September 13, 1944
Yesterday was really nice – a good day for wandering about. Some have been borrowing bikes from local friends and have been doing considerable cycling. In fact, Serge and Ann went for a total of about 30 miles the other day and upon their return, Ann was afraid that if she once sat down she would never be able to rise again. However, she seemed to manage pretty well the following day, and, in fact, today went for another, tho’ shorter ride. I’ve taken a few rides, tho’ none so far, on Ken’s bike. It’s certainly a lot better riding bikes on these roads than it was in Africa – for one does not have to look out for big gaps in the asphalt, nor does one have to dodge donkeys every few minutes.
The new chaplain that we got in exchange for Chaplain Daib (who we all miss) is quite a queer duck. First of all he is really too old for an overseas job, having a married daughter in the U.S. Just how old he actually is, I know not. He’s active enough, but his ideas are even older than he appears to be. The prize was when he at first took over the chaplain’s assistant that Daib had had, a fellow from L.A. by the name of Klohman. The first thing he said to Klohman was, “Have you communicated with God recently?” Klohman (not a religious kid at all) believing that the questioning would go no further, said that he had. The chaplain asked other things, told him he should not smoke and he very definitely didn’t want him to drink, etc., etc.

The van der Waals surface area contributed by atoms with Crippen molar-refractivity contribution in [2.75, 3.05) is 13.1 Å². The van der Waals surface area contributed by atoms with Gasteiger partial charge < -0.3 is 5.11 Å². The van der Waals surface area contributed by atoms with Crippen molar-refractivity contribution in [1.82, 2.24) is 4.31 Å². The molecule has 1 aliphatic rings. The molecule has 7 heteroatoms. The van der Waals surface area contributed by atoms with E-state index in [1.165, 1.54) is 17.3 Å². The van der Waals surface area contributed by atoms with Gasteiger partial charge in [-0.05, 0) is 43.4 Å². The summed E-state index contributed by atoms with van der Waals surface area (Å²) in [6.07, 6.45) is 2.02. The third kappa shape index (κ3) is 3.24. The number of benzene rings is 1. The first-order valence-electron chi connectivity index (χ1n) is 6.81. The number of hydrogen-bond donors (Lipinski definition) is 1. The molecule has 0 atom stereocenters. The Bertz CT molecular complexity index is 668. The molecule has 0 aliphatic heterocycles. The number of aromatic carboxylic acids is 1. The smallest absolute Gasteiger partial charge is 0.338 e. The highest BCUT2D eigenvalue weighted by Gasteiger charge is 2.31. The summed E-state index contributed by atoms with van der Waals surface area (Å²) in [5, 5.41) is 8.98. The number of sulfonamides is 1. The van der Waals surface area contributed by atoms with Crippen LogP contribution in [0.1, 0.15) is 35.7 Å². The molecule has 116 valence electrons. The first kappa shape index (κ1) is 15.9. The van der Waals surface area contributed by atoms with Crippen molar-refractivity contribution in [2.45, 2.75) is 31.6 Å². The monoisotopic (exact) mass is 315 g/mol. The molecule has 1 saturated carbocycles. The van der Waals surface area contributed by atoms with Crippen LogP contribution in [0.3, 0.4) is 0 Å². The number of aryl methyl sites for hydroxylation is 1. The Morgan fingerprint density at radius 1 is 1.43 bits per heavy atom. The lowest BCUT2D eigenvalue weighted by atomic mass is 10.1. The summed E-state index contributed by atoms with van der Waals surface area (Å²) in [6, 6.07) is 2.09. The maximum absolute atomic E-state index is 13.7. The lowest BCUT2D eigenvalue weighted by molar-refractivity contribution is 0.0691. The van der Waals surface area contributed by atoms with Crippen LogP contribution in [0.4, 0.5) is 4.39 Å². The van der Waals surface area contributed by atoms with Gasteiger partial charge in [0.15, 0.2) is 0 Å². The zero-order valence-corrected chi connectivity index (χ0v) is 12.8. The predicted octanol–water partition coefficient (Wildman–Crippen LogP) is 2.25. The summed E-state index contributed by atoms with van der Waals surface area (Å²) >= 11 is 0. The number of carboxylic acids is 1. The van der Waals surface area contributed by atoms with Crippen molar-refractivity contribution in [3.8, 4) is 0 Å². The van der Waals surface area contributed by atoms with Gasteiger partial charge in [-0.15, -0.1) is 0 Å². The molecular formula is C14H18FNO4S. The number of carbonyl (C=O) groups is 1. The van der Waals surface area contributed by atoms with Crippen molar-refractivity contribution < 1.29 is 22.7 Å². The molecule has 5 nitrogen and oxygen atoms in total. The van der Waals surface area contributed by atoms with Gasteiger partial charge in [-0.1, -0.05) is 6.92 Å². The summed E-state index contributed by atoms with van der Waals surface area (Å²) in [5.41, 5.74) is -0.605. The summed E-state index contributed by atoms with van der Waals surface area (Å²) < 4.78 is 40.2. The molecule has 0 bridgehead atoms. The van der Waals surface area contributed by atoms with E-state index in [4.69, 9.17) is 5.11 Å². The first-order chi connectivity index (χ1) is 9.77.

He then asked when was the last time that Klohman had communicated with God. By that time poor Klohman was pretty well fed up and so answered, which was probably the truth at that, that the last time he had communicated with God was in a recent poker game when he was trying to fill an inside straight. That finished it!! Klohman is no longer a chaplain’s assistant. Instead, the chaplain has as his assistant a kid whom we have had on various occasions in the psychiatric ward because of his fanaticism and things that had led him to do — sort of schizo type. He usually is alright, but in Sicily he tried to convert patients, so, anyway, he is the man for the Padre. Oh yes, this chaplain even tried to get Morduant to stop dishing out the regular cigarette rations to the personnel and patients, because he “didn’t believe in it.”
Loads of love,
Watch for more of this letter
September 14, 1944